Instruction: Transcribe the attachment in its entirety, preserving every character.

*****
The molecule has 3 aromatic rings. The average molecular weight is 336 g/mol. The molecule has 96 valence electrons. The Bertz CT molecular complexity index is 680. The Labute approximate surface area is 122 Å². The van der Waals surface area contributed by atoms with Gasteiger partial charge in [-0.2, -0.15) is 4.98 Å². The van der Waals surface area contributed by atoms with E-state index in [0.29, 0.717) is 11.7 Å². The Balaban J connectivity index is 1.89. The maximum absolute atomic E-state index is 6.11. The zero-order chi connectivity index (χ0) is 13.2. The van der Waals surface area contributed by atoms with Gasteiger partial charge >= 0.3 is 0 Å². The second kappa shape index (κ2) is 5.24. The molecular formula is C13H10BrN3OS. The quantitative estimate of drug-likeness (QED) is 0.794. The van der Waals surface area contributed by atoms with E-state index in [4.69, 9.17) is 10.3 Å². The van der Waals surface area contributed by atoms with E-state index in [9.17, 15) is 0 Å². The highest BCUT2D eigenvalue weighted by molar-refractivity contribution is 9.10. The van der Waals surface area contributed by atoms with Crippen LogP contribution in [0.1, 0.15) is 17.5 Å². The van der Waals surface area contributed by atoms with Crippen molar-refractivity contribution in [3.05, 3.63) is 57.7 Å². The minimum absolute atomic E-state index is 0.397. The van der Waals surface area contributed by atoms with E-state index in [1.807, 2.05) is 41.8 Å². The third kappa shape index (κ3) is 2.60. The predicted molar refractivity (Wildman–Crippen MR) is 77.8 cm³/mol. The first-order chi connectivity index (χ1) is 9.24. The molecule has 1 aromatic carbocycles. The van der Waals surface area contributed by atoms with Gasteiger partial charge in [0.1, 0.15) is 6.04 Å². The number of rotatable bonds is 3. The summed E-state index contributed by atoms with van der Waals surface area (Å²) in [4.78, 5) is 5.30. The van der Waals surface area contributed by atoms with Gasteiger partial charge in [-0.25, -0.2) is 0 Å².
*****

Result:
The molecule has 3 aromatic rings. The average molecular weight is 336 g/mol. The molecule has 96 valence electrons. The Bertz CT molecular complexity index is 680. The Labute approximate surface area is 122 Å². The van der Waals surface area contributed by atoms with Gasteiger partial charge in [-0.2, -0.15) is 4.98 Å². The van der Waals surface area contributed by atoms with E-state index in [0.29, 0.717) is 11.7 Å². The Balaban J connectivity index is 1.89. The maximum absolute atomic E-state index is 6.11. The zero-order chi connectivity index (χ0) is 13.2. The van der Waals surface area contributed by atoms with Gasteiger partial charge >= 0.3 is 0 Å². The second kappa shape index (κ2) is 5.24. The molecular formula is C13H10BrN3OS. The quantitative estimate of drug-likeness (QED) is 0.794. The van der Waals surface area contributed by atoms with E-state index in [4.69, 9.17) is 10.3 Å². The van der Waals surface area contributed by atoms with E-state index in [9.17, 15) is 0 Å². The highest BCUT2D eigenvalue weighted by molar-refractivity contribution is 9.10. The van der Waals surface area contributed by atoms with Crippen LogP contribution in [0.1, 0.15) is 17.5 Å². The van der Waals surface area contributed by atoms with Crippen molar-refractivity contribution in [3.05, 3.63) is 57.7 Å². The minimum absolute atomic E-state index is 0.397. The van der Waals surface area contributed by atoms with E-state index in [1.807, 2.05) is 41.8 Å². The third kappa shape index (κ3) is 2.60. The predicted molar refractivity (Wildman–Crippen MR) is 77.8 cm³/mol. The first-order chi connectivity index (χ1) is 9.24. The molecule has 1 aromatic carbocycles. The van der Waals surface area contributed by atoms with Gasteiger partial charge in [0.1, 0.15) is 6.04 Å². The number of rotatable bonds is 3. The summed E-state index contributed by atoms with van der Waals surface area (Å²) in [4.78, 5) is 5.30. The van der Waals surface area contributed by atoms with Gasteiger partial charge in [-0.25, -0.2) is 0 Å².